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On May 20th, there's an annular eclipse.

It's technically visible towards the end from Vancouver. In the middle, the duration is just under 6 minutes. What I want to know is what the duration is expected to be for a viewer located in Vancouver?

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up vote 3 down vote accepted

NASA has a wonderful web page set up that gives you great maps and information on each individual eclipse. The one you are asking about is located at In terms of a description, this is probably the part you are interested in:

The shadow passes just south of Alaska's Aleutian Islands as the central track slowly curves to the southeast. After a 7000 kilometre-long ocean voyage lasting nearly 2 hours, the antumbra finally reaches land again along the rugged coastlines of southern Oregon and northern California (Figure 2) at 01:23 UT (May 20 local time).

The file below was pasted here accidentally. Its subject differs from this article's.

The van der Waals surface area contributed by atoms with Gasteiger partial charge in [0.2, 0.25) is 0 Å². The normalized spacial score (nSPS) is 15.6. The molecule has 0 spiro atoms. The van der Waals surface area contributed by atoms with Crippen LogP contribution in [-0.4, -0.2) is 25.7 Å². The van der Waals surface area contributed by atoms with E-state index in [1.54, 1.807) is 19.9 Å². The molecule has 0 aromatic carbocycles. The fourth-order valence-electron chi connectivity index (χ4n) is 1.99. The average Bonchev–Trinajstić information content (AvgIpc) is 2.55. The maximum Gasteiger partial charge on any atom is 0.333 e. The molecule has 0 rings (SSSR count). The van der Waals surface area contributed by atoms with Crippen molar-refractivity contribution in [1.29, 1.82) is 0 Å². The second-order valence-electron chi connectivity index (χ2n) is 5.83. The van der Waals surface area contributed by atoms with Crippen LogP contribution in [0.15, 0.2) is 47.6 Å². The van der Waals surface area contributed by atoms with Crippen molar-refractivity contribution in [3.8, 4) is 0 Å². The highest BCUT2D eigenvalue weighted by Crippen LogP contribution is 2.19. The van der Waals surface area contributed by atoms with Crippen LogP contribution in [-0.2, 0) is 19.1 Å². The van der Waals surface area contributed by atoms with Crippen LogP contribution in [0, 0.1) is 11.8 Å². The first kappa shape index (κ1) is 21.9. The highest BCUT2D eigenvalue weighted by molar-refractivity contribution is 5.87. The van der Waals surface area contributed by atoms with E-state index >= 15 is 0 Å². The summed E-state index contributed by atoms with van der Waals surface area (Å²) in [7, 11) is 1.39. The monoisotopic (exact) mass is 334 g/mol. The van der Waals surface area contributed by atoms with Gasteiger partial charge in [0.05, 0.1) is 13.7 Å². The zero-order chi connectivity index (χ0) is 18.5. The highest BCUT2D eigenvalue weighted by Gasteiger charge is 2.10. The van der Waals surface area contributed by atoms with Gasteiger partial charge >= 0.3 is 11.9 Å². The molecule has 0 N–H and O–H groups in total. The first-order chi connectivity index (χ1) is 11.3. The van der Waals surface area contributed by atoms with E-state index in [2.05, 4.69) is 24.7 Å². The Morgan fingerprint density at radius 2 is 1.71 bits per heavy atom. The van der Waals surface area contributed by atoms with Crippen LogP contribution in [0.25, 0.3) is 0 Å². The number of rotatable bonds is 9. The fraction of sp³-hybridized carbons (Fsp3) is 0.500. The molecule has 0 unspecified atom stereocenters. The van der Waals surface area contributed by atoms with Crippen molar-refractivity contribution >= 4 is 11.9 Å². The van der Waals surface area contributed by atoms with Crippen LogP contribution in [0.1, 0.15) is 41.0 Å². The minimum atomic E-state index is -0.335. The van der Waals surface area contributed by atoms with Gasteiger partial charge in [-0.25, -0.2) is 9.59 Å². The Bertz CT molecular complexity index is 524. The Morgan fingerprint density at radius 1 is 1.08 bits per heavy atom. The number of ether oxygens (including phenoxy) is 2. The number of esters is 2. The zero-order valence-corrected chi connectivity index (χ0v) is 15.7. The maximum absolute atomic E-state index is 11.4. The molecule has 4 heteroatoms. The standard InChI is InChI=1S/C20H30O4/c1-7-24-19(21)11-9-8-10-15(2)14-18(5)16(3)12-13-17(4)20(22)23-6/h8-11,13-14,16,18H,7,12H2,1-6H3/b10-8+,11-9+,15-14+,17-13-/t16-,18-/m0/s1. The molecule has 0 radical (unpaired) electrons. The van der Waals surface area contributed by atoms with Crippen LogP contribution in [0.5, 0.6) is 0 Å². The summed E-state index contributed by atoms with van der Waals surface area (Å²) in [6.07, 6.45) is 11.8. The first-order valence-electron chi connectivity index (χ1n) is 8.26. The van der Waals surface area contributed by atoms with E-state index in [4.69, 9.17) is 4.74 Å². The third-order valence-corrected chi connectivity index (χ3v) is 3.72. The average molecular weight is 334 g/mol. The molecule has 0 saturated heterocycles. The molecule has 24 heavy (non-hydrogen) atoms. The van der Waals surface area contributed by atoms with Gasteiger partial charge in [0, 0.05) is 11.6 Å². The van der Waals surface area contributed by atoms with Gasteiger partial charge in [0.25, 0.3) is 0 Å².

Redding, CA lies 30 kilometres south of the central line. Nevertheless, it still experiences an annular phase lasting 4 1/2 minutes beginning at 01:26 UT. It is already late afternoon along this section of the eclipse path. The Sun's altitude is 20° during the annular phase and decreasing as the track heads southeast. Central Nevada, southern Utah, and northern Arizona are all within the annular path.

By the time the antumbra reaches Albuquerque, NM (01:34 UT), the central duration is still 4 1/2 minutes, but the Sun's altitude has dropped to 5°. As its leading edge reaches the Texas Panhandle, the shadow is now an elongated ellipse extending all the way to Nevada. Seconds later, the antumbra begins its rise back into space above western Texas as the track and the annular eclipse end.

The main page is at this URL: I know I am using it to plan my 2017 trip to Kentucky. :)

As for your specific location, here is a web page that gives you a picture and animation for your specific location.

Eclipse in Vancouver

Eclipse animation

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